Panhandle Special Olympics brings positivity to participants

Special Olympics competitors pose for a photo after winning medals.

All competitors jumping in the pool today brought their A-game.

"Our athletes, they put 100 percent, maybe 110, in everything they do," Norm Arias, Special Olympics staff member, said.

Amarillo's Special Olympics aquatic competition means more than just racing to its organizers and competitors.

"We can show the community that our athletes are much more capable of doing a lot more than what people perceive them to do," Arias said.

"It makes us feel really good, we treat each other like family," Special Olympics competitor, Heather Handley said. "It feels good whenever we start to compete."

Arias says just because athletes have disabilities, doesn't mean they aren't capable.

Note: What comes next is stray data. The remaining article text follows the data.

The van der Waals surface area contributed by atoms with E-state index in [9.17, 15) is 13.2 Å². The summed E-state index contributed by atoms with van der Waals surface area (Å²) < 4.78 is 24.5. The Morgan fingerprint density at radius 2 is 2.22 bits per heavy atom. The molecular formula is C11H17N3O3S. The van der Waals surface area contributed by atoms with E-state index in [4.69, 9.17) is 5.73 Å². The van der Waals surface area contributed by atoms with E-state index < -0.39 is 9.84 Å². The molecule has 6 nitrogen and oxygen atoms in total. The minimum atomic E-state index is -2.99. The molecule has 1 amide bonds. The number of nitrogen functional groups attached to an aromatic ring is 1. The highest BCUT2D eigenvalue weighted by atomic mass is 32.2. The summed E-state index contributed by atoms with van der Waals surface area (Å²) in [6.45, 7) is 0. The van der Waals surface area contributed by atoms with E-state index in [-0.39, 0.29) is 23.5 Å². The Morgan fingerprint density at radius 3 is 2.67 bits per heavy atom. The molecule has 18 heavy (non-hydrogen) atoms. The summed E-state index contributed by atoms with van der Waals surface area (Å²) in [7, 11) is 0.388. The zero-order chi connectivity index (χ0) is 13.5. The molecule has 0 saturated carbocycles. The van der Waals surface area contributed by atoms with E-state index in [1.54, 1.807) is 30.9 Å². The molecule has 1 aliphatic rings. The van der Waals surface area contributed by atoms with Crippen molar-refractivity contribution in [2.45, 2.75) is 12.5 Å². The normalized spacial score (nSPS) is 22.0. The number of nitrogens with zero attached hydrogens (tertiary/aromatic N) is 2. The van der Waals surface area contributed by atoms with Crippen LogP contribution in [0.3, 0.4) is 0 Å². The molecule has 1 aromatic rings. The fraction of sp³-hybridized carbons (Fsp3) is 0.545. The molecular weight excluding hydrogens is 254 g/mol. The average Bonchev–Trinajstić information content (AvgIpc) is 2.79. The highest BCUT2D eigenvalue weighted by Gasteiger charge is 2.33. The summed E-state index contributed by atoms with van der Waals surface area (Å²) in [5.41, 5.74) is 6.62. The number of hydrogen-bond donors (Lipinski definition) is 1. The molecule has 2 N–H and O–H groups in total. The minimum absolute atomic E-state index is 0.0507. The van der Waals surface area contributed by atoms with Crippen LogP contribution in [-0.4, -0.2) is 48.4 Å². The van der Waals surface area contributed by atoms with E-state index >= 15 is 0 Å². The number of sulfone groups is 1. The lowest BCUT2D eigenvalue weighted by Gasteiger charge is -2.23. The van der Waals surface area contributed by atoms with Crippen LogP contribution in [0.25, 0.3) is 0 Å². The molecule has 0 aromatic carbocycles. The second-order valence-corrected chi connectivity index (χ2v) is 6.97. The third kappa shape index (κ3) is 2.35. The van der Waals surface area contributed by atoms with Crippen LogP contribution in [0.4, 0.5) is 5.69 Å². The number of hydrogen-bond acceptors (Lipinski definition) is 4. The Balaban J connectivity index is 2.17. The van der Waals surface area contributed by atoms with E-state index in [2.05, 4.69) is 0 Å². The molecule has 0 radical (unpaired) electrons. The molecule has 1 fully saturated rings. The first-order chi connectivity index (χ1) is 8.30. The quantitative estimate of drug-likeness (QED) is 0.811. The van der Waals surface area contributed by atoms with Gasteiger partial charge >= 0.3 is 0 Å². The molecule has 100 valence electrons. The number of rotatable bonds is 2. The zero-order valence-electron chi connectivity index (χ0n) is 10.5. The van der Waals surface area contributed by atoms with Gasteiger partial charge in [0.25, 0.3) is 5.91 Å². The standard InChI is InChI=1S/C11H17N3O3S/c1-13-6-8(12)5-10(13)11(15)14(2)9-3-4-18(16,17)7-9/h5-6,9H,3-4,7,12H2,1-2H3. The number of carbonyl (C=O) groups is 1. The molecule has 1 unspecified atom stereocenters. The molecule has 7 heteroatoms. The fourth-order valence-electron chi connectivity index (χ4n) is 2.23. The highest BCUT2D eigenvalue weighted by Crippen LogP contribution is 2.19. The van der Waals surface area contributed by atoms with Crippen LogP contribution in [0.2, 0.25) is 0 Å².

"Other types of sporting events that I've actually worked with where you've got some that are actually really talented, but they don't put as much effort into it," Arias said.

"I love to be involved all of the time, because I just love being involved with all sports," Handley said.

Today's Special Olympics participants are true athletes, happy to be a part of the experience.

"Seeing the smiles on their face, and to say 'hey, look what they've done, look what they've accomplished, and as a whole, as a team, as a community, we did this all together,'" Arias said.

And Arias says coming to see the hard work and dedication the Special Olympics athletes have, gives them the respect they deserve.

"It's not about winning or losing, it's just about how we play the game," Handley said. "We go out there and we have fun," she said.

Organizers say for more information on how to get involved, people can go to their site at

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